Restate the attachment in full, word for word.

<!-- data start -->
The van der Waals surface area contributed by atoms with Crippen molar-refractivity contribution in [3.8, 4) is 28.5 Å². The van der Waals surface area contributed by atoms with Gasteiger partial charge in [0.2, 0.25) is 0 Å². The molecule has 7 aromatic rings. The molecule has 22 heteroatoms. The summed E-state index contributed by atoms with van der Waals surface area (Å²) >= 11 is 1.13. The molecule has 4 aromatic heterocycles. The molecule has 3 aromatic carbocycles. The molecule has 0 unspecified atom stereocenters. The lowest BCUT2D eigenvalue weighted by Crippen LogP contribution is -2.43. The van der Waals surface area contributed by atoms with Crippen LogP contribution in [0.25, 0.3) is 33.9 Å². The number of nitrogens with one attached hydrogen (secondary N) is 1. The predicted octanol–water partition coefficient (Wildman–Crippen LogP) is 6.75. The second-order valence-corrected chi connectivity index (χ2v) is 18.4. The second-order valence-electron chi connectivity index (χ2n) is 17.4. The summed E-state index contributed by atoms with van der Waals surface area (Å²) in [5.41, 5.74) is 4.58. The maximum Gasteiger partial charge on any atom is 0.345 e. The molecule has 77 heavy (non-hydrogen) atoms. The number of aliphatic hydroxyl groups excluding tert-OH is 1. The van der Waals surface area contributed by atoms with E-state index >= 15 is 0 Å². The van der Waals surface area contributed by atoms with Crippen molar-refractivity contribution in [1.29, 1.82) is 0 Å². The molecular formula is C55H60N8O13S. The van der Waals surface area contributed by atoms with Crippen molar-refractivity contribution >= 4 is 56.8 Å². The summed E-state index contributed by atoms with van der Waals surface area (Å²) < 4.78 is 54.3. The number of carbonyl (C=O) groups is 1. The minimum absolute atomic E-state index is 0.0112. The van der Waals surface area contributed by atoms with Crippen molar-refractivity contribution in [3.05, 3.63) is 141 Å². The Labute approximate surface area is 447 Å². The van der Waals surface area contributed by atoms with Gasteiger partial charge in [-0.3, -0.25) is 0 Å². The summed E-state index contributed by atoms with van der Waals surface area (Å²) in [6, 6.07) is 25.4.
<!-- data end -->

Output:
The van der Waals surface area contributed by atoms with Crippen molar-refractivity contribution in [3.8, 4) is 28.5 Å². The van der Waals surface area contributed by atoms with Gasteiger partial charge in [0.2, 0.25) is 0 Å². The molecule has 7 aromatic rings. The molecule has 22 heteroatoms. The summed E-state index contributed by atoms with van der Waals surface area (Å²) >= 11 is 1.13. The molecule has 4 aromatic heterocycles. The molecule has 3 aromatic carbocycles. The molecule has 0 unspecified atom stereocenters. The lowest BCUT2D eigenvalue weighted by Crippen LogP contribution is -2.43. The van der Waals surface area contributed by atoms with Crippen LogP contribution in [0.25, 0.3) is 33.9 Å². The number of nitrogens with one attached hydrogen (secondary N) is 1. The predicted octanol–water partition coefficient (Wildman–Crippen LogP) is 6.75. The second-order valence-corrected chi connectivity index (χ2v) is 18.4. The second-order valence-electron chi connectivity index (χ2n) is 17.4. The summed E-state index contributed by atoms with van der Waals surface area (Å²) in [5.41, 5.74) is 4.58. The maximum Gasteiger partial charge on any atom is 0.345 e. The molecule has 77 heavy (non-hydrogen) atoms. The number of aliphatic hydroxyl groups excluding tert-OH is 1. The van der Waals surface area contributed by atoms with E-state index >= 15 is 0 Å². The van der Waals surface area contributed by atoms with Crippen molar-refractivity contribution in [1.29, 1.82) is 0 Å². The molecular formula is C55H60N8O13S. The van der Waals surface area contributed by atoms with Crippen molar-refractivity contribution >= 4 is 56.8 Å². The summed E-state index contributed by atoms with van der Waals surface area (Å²) < 4.78 is 54.3. The number of carbonyl (C=O) groups is 1. The minimum absolute atomic E-state index is 0.0112. The van der Waals surface area contributed by atoms with Crippen molar-refractivity contribution in [3.05, 3.63) is 141 Å². The Labute approximate surface area is 447 Å². The van der Waals surface area contributed by atoms with Gasteiger partial charge in [-0.3, -0.25) is 0 Å². The summed E-state index contributed by atoms with van der Waals surface area (Å²) in [6, 6.07) is 25.4.